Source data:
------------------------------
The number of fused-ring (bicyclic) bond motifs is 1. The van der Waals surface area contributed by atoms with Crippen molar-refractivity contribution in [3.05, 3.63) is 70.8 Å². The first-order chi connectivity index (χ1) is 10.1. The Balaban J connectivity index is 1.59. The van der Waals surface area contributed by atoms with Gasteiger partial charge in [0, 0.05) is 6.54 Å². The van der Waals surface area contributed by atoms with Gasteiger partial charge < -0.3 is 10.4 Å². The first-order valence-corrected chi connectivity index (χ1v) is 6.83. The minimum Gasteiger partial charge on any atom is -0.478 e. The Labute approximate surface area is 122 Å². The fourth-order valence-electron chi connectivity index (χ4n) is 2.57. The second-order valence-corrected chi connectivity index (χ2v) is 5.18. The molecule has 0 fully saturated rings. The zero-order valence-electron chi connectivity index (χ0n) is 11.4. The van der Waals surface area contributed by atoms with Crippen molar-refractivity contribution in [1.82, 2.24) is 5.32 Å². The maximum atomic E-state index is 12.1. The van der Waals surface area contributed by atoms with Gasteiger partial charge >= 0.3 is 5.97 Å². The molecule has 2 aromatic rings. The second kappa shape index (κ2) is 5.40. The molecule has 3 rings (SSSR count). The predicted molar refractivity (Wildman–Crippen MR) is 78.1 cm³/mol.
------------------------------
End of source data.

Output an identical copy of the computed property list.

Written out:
The number of fused-ring (bicyclic) bond motifs is 1. The van der Waals surface area contributed by atoms with Crippen molar-refractivity contribution in [3.05, 3.63) is 70.8 Å². The first-order chi connectivity index (χ1) is 10.1. The Balaban J connectivity index is 1.59. The van der Waals surface area contributed by atoms with Gasteiger partial charge in [0, 0.05) is 6.54 Å². The van der Waals surface area contributed by atoms with Gasteiger partial charge < -0.3 is 10.4 Å². The first-order valence-corrected chi connectivity index (χ1v) is 6.83. The minimum Gasteiger partial charge on any atom is -0.478 e. The Labute approximate surface area is 122 Å². The fourth-order valence-electron chi connectivity index (χ4n) is 2.57. The second-order valence-corrected chi connectivity index (χ2v) is 5.18. The molecule has 0 fully saturated rings. The zero-order valence-electron chi connectivity index (χ0n) is 11.4. The van der Waals surface area contributed by atoms with Crippen molar-refractivity contribution in [1.82, 2.24) is 5.32 Å². The maximum atomic E-state index is 12.1. The van der Waals surface area contributed by atoms with Gasteiger partial charge >= 0.3 is 5.97 Å². The molecule has 2 aromatic rings. The second kappa shape index (κ2) is 5.40. The molecule has 3 rings (SSSR count). The predicted molar refractivity (Wildman–Crippen MR) is 78.1 cm³/mol.